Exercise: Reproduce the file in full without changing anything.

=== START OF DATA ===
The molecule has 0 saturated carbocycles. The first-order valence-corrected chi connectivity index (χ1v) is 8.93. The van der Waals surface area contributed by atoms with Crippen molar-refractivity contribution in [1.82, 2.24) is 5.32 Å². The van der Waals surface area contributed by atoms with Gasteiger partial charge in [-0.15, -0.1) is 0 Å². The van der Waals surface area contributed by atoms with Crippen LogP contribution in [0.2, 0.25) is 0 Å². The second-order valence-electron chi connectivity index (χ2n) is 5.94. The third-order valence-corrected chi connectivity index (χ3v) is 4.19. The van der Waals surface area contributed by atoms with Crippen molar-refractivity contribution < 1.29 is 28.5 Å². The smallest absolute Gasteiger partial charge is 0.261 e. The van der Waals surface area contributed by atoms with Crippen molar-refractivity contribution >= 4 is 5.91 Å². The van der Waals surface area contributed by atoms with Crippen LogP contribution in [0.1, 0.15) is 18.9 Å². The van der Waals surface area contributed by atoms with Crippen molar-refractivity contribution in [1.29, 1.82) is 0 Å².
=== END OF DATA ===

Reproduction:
The molecule has 0 saturated carbocycles. The first-order valence-corrected chi connectivity index (χ1v) is 8.93. The van der Waals surface area contributed by atoms with Crippen molar-refractivity contribution in [1.82, 2.24) is 5.32 Å². The van der Waals surface area contributed by atoms with Gasteiger partial charge in [-0.15, -0.1) is 0 Å². The van der Waals surface area contributed by atoms with Crippen LogP contribution in [0.2, 0.25) is 0 Å². The second-order valence-electron chi connectivity index (χ2n) is 5.94. The third-order valence-corrected chi connectivity index (χ3v) is 4.19. The van der Waals surface area contributed by atoms with Crippen molar-refractivity contribution < 1.29 is 28.5 Å². The smallest absolute Gasteiger partial charge is 0.261 e. The van der Waals surface area contributed by atoms with Crippen molar-refractivity contribution >= 4 is 5.91 Å². The van der Waals surface area contributed by atoms with Crippen LogP contribution in [0.1, 0.15) is 18.9 Å². The van der Waals surface area contributed by atoms with Crippen molar-refractivity contribution in [1.29, 1.82) is 0 Å².